the great rebirth debate

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Re: Some thoughts about rebirth

Postby chownah » Sat Dec 24, 2011 1:54 am

kirk5a wrote:
Skeptic wrote:
chownah wrote:in fact I often wonder how one can have a view of the Buddha's teachings that would make one even consider that rebirth is important.....for me it is absolutely a non-issue.......


Yes, when living in present moment, not thinking much about past and future, the question of afterlife becomes completely irrelevant.

Except "living in the present moment" has to include an understanding of causality.

The truth of what you are saying is not apparent to me....can you explain it a bit?...especially explain it in relation to rebirth?
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Re: Some thoughts about rebirth

Postby kirk5a » Sat Dec 24, 2011 4:14 am

chownah wrote:
kirk5a wrote:Except "living in the present moment" has to include an understanding of causality.

The truth of what you are saying is not apparent to me....can you explain it a bit?...especially explain it in relation to rebirth?
chownah

What I meant was, "living in the present moment" - as part of following the Buddhist path - requires understanding and working with the underlying mechanism of rebirth. Contact -> Feeling -> Craving -> Clinging -> Becoming -> Birth -> Aging & death, sorrow, lamentation, pain, distress, & despair. Dependent origination - the causality of suffering. So rebirth is actually vividly relevant to living in the present moment, in that sense.
"When one thing is practiced & pursued, ignorance is abandoned, clear knowing arises, the conceit 'I am' is abandoned, latent tendencies are uprooted, fetters are abandoned. Which one thing? Mindfulness immersed in the body." -AN 1.230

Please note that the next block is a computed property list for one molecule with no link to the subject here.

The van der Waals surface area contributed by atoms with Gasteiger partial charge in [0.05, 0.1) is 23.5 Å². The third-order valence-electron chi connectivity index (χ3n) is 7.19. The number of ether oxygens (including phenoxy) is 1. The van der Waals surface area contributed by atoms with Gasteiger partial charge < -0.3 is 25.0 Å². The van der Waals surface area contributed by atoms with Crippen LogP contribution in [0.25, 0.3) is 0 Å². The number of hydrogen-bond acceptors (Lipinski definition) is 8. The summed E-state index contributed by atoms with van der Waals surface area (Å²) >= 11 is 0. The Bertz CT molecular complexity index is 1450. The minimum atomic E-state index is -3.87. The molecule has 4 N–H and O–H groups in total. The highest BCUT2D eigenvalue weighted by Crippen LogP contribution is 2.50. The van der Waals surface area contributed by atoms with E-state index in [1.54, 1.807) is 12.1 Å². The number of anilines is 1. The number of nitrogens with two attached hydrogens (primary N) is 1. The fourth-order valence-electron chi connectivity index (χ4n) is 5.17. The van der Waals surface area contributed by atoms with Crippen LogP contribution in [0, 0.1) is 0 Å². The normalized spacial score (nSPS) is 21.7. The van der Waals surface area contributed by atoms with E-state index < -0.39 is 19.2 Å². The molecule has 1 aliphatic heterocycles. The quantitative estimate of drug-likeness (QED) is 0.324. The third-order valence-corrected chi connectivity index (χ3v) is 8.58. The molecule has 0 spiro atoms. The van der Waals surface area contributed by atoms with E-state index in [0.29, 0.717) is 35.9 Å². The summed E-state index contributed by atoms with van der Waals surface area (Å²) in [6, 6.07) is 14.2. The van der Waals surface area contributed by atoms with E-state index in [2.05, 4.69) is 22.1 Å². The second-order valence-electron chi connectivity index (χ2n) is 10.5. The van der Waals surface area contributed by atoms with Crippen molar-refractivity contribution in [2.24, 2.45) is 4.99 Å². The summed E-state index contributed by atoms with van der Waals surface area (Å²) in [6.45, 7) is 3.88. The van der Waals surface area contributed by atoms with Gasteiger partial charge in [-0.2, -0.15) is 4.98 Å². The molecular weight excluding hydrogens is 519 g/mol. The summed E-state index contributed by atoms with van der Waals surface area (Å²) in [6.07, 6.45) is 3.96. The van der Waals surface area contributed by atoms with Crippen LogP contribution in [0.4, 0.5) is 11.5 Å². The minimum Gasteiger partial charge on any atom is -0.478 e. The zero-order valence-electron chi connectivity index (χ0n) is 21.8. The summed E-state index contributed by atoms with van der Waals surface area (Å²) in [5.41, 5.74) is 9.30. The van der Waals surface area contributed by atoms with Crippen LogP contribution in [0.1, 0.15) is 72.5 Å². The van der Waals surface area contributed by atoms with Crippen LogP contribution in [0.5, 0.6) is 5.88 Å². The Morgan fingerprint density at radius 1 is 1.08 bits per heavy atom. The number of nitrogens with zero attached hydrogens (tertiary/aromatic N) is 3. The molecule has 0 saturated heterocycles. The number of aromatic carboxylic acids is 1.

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Re: Some thoughts about rebirth

Postby chownah » Sat Dec 24, 2011 7:31 am

kirk5a wrote:
chownah wrote:
kirk5a wrote:Except "living in the present moment" has to include an understanding of causality.

The truth of what you are saying is not apparent to me....can you explain it a bit?...especially explain it in relation to rebirth?
chownah

What I meant was, "living in the present moment" - as part of following the Buddhist path - requires understanding and working with the underlying mechanism of rebirth. Contact -> Feeling -> Craving -> Clinging -> Becoming -> Birth -> Aging & death, sorrow, lamentation, pain, distress, & despair. Dependent origination - the causality of suffering. So rebirth is actually vividly relevant to living in the present moment, in that sense.

I don't see "rebirth" in there anywhere......it is not in my view a foregone conclusion that "birth"equals "rebirth" here or anywhere else. I think I understand dependent origination fairly well and I do not rely on the concept of "rebirth" in that understanding......the one I have difficulty with is "becoming".....can you explain what "becoming" is?